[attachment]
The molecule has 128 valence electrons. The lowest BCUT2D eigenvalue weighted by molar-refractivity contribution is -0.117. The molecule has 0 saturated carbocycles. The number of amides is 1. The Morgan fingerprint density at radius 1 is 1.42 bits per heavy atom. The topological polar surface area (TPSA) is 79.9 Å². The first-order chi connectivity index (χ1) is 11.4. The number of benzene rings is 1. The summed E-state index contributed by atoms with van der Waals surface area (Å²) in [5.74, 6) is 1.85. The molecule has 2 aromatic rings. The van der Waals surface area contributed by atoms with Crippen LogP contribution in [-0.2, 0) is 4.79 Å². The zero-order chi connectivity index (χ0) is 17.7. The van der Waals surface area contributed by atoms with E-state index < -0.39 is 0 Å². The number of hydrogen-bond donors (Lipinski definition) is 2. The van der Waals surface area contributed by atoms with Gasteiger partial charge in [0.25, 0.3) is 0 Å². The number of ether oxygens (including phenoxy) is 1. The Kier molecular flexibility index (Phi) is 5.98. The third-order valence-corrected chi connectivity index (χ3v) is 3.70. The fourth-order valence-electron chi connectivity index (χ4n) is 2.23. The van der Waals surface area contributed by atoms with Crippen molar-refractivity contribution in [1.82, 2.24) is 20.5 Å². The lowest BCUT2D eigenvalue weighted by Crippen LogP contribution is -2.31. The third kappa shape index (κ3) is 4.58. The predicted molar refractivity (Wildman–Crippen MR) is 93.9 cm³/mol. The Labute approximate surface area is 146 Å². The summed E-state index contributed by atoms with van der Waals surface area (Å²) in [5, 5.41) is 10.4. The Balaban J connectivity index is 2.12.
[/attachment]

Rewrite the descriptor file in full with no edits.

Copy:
The molecule has 128 valence electrons. The lowest BCUT2D eigenvalue weighted by molar-refractivity contribution is -0.117. The molecule has 0 saturated carbocycles. The number of amides is 1. The Morgan fingerprint density at radius 1 is 1.42 bits per heavy atom. The topological polar surface area (TPSA) is 79.9 Å². The first-order chi connectivity index (χ1) is 11.4. The number of benzene rings is 1. The summed E-state index contributed by atoms with van der Waals surface area (Å²) in [5.74, 6) is 1.85. The molecule has 2 aromatic rings. The van der Waals surface area contributed by atoms with Crippen LogP contribution in [-0.2, 0) is 4.79 Å². The zero-order chi connectivity index (χ0) is 17.7. The van der Waals surface area contributed by atoms with E-state index < -0.39 is 0 Å². The number of hydrogen-bond donors (Lipinski definition) is 2. The van der Waals surface area contributed by atoms with Gasteiger partial charge in [0.25, 0.3) is 0 Å². The number of ether oxygens (including phenoxy) is 1. The Kier molecular flexibility index (Phi) is 5.98. The third-order valence-corrected chi connectivity index (χ3v) is 3.70. The fourth-order valence-electron chi connectivity index (χ4n) is 2.23. The van der Waals surface area contributed by atoms with Crippen molar-refractivity contribution in [1.82, 2.24) is 20.5 Å². The lowest BCUT2D eigenvalue weighted by Crippen LogP contribution is -2.31. The third kappa shape index (κ3) is 4.58. The predicted molar refractivity (Wildman–Crippen MR) is 93.9 cm³/mol. The Labute approximate surface area is 146 Å². The summed E-state index contributed by atoms with van der Waals surface area (Å²) in [5, 5.41) is 10.4. The Balaban J connectivity index is 2.12.